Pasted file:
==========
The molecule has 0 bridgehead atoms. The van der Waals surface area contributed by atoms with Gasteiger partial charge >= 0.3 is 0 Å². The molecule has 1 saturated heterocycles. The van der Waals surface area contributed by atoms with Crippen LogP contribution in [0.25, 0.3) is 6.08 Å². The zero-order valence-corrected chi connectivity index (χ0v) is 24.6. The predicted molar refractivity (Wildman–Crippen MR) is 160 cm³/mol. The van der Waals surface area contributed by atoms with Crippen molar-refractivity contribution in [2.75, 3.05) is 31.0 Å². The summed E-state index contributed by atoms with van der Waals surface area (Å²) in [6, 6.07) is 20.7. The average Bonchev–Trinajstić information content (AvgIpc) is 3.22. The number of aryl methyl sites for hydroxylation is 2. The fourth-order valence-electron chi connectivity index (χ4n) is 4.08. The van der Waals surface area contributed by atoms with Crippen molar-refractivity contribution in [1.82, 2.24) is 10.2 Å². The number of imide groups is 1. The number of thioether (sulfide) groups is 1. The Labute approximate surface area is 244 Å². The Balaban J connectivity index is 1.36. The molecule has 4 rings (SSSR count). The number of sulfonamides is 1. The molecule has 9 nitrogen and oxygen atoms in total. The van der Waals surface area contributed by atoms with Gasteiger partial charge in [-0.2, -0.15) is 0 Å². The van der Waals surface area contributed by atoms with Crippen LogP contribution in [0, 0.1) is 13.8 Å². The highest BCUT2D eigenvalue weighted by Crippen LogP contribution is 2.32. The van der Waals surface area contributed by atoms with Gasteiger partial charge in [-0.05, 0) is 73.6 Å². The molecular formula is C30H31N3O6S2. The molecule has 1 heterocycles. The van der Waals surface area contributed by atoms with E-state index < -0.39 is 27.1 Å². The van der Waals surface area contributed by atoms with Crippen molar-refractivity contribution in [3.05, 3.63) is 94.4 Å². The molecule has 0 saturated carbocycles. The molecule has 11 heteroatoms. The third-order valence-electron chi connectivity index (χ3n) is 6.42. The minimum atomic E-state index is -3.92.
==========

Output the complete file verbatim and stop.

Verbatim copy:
The molecule has 0 bridgehead atoms. The van der Waals surface area contributed by atoms with Gasteiger partial charge >= 0.3 is 0 Å². The molecule has 1 saturated heterocycles. The van der Waals surface area contributed by atoms with Crippen LogP contribution in [0.25, 0.3) is 6.08 Å². The zero-order valence-corrected chi connectivity index (χ0v) is 24.6. The predicted molar refractivity (Wildman–Crippen MR) is 160 cm³/mol. The van der Waals surface area contributed by atoms with Crippen molar-refractivity contribution in [2.75, 3.05) is 31.0 Å². The summed E-state index contributed by atoms with van der Waals surface area (Å²) in [6, 6.07) is 20.7. The average Bonchev–Trinajstić information content (AvgIpc) is 3.22. The number of aryl methyl sites for hydroxylation is 2. The fourth-order valence-electron chi connectivity index (χ4n) is 4.08. The van der Waals surface area contributed by atoms with Crippen molar-refractivity contribution in [1.82, 2.24) is 10.2 Å². The number of imide groups is 1. The number of thioether (sulfide) groups is 1. The Labute approximate surface area is 244 Å². The Balaban J connectivity index is 1.36. The molecule has 4 rings (SSSR count). The number of sulfonamides is 1. The molecule has 9 nitrogen and oxygen atoms in total. The van der Waals surface area contributed by atoms with Gasteiger partial charge in [-0.2, -0.15) is 0 Å². The van der Waals surface area contributed by atoms with Crippen LogP contribution in [0, 0.1) is 13.8 Å². The highest BCUT2D eigenvalue weighted by Crippen LogP contribution is 2.32. The van der Waals surface area contributed by atoms with Gasteiger partial charge in [-0.05, 0) is 73.6 Å². The molecular formula is C30H31N3O6S2. The molecule has 1 heterocycles. The van der Waals surface area contributed by atoms with E-state index < -0.39 is 27.1 Å². The van der Waals surface area contributed by atoms with Crippen molar-refractivity contribution in [3.05, 3.63) is 94.4 Å². The molecule has 0 saturated carbocycles. The molecule has 11 heteroatoms. The third-order valence-electron chi connectivity index (χ3n) is 6.42. The minimum atomic E-state index is -3.92.